Moscow, Aug 2: After 40 days of being stranded in a Moscow airport, fugitive US intelligence whistleblower Edward Snowden received temporary asylum in Russia. However, experts say that despite an apparent desire for the least impact from both countries, the one-year permission would still deal a "limited blow" to the Russia-US ties.
The US had made it clear several times that any help to Snowden from Russia would harm bilateral relations, Veronika Krasheninnikova, director of the Institute of Foreign Policy Studies and Initiatives, told Xinhua.
With Anatoly Kucherena, a Russian lawyer assisting Snowden, unveiling a copy of the certificate at the Sheremetyevo airport, "no one will believe that the Russia-US relations can improve", the expert said.
The certificate issued by the Federal Migration Service (FMS) allows Snowden to travel freely within Russian territory.
Eugeny Varshavsky, former head of the FMS Department for Legal Support, said Snowden was "not merely an ordinary refugee, but a former special services employee".
"He is now one of the most wanted persons in the world as the secret services do not forgive people who make their secrets public," Varshavsky told Xinhua.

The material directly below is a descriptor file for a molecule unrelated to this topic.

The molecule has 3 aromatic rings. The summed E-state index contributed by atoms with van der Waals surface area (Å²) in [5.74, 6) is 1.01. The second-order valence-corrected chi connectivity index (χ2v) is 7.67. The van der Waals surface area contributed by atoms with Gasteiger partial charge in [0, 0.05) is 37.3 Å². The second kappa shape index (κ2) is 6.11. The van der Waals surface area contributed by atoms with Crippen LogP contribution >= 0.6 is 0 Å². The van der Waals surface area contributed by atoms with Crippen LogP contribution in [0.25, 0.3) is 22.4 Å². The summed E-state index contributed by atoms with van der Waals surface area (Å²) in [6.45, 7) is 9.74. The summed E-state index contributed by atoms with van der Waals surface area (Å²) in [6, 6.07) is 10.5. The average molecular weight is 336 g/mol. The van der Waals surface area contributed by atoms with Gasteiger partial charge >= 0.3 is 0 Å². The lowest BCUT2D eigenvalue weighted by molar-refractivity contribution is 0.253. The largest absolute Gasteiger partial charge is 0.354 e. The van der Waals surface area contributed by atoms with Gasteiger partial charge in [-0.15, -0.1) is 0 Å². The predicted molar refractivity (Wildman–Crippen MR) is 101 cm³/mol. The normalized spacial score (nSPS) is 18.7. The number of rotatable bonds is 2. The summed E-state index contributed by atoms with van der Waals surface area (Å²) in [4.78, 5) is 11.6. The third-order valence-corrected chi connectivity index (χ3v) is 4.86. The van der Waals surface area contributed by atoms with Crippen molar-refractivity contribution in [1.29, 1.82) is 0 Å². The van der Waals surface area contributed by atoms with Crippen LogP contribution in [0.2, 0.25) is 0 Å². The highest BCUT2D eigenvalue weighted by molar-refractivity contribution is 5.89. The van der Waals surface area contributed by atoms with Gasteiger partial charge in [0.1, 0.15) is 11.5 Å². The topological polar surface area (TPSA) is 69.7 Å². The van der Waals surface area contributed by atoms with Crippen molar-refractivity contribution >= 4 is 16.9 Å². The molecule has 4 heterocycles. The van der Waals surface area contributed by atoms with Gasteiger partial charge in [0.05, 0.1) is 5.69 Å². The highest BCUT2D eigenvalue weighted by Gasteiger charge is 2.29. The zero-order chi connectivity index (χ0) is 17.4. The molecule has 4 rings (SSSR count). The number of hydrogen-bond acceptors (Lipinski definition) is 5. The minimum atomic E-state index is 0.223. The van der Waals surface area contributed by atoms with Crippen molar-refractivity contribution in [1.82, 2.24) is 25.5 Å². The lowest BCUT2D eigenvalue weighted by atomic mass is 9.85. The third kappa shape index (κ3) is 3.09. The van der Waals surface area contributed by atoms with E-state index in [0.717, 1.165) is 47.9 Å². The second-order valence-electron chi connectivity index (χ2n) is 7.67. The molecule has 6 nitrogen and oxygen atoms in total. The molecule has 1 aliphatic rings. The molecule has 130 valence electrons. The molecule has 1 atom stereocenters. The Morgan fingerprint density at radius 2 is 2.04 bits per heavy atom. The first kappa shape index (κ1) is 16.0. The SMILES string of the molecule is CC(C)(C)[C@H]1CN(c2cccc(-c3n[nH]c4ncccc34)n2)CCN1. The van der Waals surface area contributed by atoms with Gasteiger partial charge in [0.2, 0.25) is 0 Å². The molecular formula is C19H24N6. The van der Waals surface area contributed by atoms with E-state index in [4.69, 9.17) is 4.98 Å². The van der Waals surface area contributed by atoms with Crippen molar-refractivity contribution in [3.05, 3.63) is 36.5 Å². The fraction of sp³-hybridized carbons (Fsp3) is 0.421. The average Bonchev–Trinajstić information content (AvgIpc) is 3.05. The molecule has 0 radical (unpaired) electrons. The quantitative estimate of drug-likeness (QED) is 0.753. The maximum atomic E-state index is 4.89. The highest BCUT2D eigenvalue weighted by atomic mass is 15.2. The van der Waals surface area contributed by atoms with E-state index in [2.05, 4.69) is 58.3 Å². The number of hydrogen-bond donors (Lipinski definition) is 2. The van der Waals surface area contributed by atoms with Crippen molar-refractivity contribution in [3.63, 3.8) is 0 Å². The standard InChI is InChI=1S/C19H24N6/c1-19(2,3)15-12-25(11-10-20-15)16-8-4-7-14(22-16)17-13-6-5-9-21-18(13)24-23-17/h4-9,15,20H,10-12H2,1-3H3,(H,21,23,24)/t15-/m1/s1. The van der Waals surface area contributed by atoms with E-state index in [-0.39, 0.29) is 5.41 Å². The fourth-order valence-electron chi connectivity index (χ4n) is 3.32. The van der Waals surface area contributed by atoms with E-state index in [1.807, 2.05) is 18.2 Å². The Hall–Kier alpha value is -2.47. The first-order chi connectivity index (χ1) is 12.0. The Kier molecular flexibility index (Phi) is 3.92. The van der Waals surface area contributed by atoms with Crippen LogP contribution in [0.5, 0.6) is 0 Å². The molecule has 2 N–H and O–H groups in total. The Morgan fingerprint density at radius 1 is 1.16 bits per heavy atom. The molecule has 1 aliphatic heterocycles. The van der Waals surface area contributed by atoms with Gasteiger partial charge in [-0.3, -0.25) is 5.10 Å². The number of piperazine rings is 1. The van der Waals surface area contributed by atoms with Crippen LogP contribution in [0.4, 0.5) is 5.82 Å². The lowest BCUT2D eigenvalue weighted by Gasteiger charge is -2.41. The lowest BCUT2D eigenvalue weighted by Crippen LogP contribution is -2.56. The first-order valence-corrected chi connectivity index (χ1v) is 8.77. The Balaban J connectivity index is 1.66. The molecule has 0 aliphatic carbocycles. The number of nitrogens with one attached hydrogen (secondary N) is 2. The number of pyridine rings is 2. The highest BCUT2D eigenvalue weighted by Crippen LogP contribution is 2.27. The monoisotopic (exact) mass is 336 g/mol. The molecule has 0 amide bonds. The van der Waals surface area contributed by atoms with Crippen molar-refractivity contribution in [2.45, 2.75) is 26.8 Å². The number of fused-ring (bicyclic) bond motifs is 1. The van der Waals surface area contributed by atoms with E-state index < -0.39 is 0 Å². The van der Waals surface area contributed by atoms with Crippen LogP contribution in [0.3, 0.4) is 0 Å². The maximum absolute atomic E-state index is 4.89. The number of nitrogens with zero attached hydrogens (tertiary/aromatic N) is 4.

Thus, the US side would continue pressing for the return of the whistleblower, which could certainly impair bilateral relations, he said.
Speaking of possible US reactions, geopolitical analyst Udo Ulfkotte told Russia Today TV station that Washington "will try to expel some Russian diplomats".
"Maybe, tomorrow or next month, there will be news about economic espionage from Russian diplomats ... That's an old game," the expert said.
However, the experts stopped short of foreseeing a "dramatic deterioration" between Moscow and Washington.
"Of course, the US will increase their pressure on Russia, but they are quite limited in the choices or tools for such a situation," Krasheninnikova said.
The two sides would "not worsen relations below a certain level, because the US needs Russia more than Russia needs the US," referring to issues such as nuclear non-proliferation in Iran, the Syrian crisis settlement and others.
Sergei Karaganov, political analyst with the National Research University Higher School of Economics, told Xinhua that Russian authorities had now taken "a sort of time-out to think what to do with him (Snowden), how to get out of the trap".
He said Snowden had to keep his word, that is not to release information against US interests, if he did not want to be expelled.